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Sony A7S II & DJI X5 Announced! Canon C300 Mount Change Service Coming | Daily Roundup

By Anthony Thurston on September 11th 2015

Welcome to our roundup series where we will hit on several gear news and rumor topics each day. This gives you a chance to get caught up on all of the day’s news and rumors in one place. Make sure to check back daily for the latest gear news, rumors, and announcements.

Sony A7S II Announced, Still No A6100


You gotta love the world of rumors and announcements. We were all expecting an A6100 announcement today and some sort of camcorder, but instead we get an even bigger bomb, the A7S II. It still features a 12.4MP sensor but gains the IBIS of the other Mk II A7 bodies. The rest of the specs can be seen below.

Sony A7S II Specs

  • 12.2MP Full-Frame Exmor CMOS Sensor
  • BIONZ X Image Processor
  • Internal UHD 4K30 & 1080p120 Recording
  • S-Log3 Gamma and Display Assist Function
  • 5-Axis SteadyShot INSIDE Stabilization
  • 0.5″ 2.36m-Dot XGA OLED Tru-Finder EVF
  • ISO 100-102400, Expandable to ISO 409600
  • Fast Intelligent AF to -4 EV
  • Full Pixel Read-Out

Some other notable improvements are the ability to charge the camera via USB while it is on, allowing users to extend battery life in situations where switching out a battery is not ideal. The camera also includes 4K video recording internally now, rather than requiring an external recorder as the original A7S did.

Overall, in my mind, this is a killer update that rounds out the Mk II version of Sony’s A7 full frame series of cameras. Let’s hope we don’t have to go through this again next year. As much as I like Sony updating and evolving the A7 line to better suit photographers’ needs, it’s frustrating to have your camera be obsolete after only 1 year.

What are your thoughts on the A7S II? Do you think Sony changed enough between the version 1 and this new version? Leave a comment below and let us know what you think!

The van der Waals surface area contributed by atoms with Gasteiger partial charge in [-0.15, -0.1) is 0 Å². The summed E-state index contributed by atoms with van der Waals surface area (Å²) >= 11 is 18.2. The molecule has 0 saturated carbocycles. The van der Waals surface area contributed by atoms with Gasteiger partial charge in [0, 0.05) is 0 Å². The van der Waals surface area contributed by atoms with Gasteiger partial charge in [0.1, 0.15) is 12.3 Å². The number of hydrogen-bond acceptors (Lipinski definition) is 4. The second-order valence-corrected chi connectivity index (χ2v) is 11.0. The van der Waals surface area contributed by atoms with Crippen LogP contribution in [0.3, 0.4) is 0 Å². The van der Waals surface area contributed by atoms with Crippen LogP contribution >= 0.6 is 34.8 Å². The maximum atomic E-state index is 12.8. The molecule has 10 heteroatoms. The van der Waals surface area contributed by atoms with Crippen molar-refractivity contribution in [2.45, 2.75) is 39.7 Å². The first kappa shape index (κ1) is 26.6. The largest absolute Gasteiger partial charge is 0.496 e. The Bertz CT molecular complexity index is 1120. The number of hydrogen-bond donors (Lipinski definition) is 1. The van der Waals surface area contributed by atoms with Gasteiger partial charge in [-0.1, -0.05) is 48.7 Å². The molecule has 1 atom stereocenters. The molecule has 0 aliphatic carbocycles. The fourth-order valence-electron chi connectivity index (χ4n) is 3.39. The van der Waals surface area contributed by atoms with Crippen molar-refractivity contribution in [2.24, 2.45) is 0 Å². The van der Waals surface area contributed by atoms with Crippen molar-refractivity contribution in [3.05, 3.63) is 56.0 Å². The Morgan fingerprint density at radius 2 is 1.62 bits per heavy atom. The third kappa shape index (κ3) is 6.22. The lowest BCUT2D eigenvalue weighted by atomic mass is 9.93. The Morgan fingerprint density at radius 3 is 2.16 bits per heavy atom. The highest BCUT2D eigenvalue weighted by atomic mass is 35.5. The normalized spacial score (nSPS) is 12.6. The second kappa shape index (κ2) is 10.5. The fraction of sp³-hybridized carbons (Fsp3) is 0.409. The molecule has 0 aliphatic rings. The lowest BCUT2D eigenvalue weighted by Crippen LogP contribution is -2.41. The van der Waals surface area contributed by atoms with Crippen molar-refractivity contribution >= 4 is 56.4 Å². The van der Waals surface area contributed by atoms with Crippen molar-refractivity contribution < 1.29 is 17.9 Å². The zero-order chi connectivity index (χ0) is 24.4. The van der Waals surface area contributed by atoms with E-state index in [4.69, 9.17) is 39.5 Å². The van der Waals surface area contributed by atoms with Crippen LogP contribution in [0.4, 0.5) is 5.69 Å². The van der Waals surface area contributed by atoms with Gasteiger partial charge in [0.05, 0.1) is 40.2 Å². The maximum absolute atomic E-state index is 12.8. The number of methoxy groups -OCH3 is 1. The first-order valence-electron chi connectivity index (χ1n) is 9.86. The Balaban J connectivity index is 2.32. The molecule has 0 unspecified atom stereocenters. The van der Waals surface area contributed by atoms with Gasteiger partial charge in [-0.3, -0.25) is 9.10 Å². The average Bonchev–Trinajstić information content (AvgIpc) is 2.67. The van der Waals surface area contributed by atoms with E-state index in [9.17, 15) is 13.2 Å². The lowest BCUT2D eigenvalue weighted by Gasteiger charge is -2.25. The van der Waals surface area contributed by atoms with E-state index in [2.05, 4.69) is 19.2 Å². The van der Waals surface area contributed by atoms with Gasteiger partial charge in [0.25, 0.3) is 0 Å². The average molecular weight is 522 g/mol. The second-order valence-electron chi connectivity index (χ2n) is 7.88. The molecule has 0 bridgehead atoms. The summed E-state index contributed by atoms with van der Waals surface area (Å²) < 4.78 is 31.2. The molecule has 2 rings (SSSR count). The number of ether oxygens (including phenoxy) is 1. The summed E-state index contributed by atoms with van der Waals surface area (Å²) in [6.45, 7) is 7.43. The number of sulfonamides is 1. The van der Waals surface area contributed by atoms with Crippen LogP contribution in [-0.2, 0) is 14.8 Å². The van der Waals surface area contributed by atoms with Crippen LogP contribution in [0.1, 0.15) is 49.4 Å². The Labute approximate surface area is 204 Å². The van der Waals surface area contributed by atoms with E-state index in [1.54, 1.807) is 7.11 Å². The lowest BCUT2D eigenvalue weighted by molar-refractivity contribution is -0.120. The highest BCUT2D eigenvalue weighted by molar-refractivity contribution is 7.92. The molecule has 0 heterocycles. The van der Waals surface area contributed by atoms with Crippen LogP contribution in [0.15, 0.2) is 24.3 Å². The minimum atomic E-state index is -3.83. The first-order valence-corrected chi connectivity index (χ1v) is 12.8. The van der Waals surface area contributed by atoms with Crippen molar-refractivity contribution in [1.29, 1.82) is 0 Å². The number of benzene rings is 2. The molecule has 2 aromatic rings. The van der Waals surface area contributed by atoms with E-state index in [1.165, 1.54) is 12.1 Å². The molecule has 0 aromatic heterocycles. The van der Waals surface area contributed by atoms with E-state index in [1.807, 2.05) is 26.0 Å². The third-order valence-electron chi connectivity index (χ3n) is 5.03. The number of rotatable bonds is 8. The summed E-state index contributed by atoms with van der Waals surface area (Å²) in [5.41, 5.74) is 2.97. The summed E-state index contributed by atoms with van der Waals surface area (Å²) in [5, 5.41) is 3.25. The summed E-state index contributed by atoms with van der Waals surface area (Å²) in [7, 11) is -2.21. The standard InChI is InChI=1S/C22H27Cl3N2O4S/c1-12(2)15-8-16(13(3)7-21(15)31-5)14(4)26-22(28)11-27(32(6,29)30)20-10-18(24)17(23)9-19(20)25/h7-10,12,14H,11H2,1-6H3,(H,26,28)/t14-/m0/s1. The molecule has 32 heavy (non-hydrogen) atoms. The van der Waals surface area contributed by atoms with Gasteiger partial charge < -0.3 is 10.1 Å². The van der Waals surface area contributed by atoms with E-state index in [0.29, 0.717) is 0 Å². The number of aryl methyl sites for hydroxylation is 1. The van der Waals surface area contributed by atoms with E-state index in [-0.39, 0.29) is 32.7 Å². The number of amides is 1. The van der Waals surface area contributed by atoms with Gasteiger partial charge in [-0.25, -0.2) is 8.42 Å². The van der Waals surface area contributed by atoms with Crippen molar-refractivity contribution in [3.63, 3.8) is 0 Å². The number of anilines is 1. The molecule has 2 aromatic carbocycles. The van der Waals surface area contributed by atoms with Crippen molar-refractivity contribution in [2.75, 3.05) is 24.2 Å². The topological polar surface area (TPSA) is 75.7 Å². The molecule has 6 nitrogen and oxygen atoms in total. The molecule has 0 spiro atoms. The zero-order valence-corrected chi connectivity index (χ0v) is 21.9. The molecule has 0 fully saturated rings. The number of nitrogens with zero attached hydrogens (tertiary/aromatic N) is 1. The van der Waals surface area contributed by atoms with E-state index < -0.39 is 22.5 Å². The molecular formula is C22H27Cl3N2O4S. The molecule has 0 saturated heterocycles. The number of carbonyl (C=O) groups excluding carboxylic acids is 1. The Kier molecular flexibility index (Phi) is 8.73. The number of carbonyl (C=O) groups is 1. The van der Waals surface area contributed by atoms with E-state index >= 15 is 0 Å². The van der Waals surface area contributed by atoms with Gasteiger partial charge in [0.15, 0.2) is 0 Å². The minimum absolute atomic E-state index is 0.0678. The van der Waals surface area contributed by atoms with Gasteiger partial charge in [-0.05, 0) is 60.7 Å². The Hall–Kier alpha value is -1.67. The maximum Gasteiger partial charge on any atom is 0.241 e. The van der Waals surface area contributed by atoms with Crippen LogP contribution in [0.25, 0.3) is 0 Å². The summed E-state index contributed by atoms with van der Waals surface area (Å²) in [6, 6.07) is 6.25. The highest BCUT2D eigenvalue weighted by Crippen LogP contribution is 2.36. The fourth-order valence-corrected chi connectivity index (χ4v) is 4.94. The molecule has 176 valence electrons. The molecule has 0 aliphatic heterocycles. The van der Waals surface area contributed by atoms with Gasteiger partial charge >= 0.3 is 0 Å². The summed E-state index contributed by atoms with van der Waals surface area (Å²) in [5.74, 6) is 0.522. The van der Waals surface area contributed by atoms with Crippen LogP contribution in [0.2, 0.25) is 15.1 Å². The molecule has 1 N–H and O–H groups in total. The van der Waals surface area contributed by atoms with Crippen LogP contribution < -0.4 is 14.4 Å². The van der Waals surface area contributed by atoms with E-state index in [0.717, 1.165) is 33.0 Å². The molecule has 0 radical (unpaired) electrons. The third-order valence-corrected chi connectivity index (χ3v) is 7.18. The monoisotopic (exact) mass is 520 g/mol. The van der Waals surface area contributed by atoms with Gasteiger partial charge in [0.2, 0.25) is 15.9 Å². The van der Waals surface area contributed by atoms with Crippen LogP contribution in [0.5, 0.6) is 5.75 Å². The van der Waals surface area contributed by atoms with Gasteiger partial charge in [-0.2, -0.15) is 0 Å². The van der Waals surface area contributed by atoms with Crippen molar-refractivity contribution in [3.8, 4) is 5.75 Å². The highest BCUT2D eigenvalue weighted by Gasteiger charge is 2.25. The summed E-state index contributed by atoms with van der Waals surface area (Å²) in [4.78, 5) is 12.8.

DJI Announces New Micro 4/3 Cameras for Inspire Drones

Looking to get better video quality out of your drone footage? How about using a larger sensor, and interchangeable micro 4/3 lenses? Well, DJI’s latest announcement, the Zenmuse X5 series, may be just the thing you need!

The new X5 and X5R cameras connect to the already available DJi Inspire, and both offer 4K recording, with the more expensive X5R featuring lossless cinema 4K. It is all rather impressive, and if you already own an Inspire, seems like a no-brainer.

The new X5 will start at $2199, and the X5R will have its pricing announced at a later time. If you are interested in this new X5, you can pre-order them now directly from DJI over on their website, here.

It is a spendy upgrade for sure, but it is pretty obvious the advantages that this camera has over the Phantom DJI/GoPro based options out there. You get a wide shot with minimal distortion, and you can choose your shots better by switching out lenses. This is one of the most intriguing drone offerings I have seen yet.

Time to start saving those pennies.

New Lens Mount Options Coming Soon For C300 Mk II


Canon’s 4K capable C300 Mk II will soon be getting some new lens mount options, as well as a lens mount conversion service in select countries. According to the report, by the end of this year, the C300 Mk II will be available in the standard EF mount as well as a PL mount version.

Soon after the start of the new year, a new lens mount conversion service will be available that will allow C300 owners to have their EF mount version converted to PL or EF with cinema lock. This conversion will work to have the PL versions converted to EF as well. There is no price talked about at this point, but one would have to guess that this would not be a cheap service.

More information should be coming by the end of the year, so stay tuned for more details on that.

What are your thoughts on today’s roundup? What news/rumors did we miss? What would you like to see covered in future roundups? Leave a comment below and let us know what you think!

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Anthony Thurston is a photographer based in the Salem, Oregon area specializing in Boudoir. He recently started a new project, Fiercely Boudoir to help support the growing boudoir community. Find him over on Instagram. You may also connect with him via Email.

Q&A Discussions

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  1. Rony Bhuiyan

    It’s good for video

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  2. adam sanford

    Sony continues to steamroll out the advancements. Impressive as always.

    My only question is this: how can they command any kind of high asking price when they one-up themselves so often? When Canon or Nikon bring out a new best-in-class, everyone knows it will be that company’s top dog for 3 years or so, so those who get in early get that three years of ‘bestness’. But with Sony, doesn’t this breakneck advancement pipeline encourage folks to wait until next year and scoop up their *2nd* best rig for half the price?

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    • Dave Haynie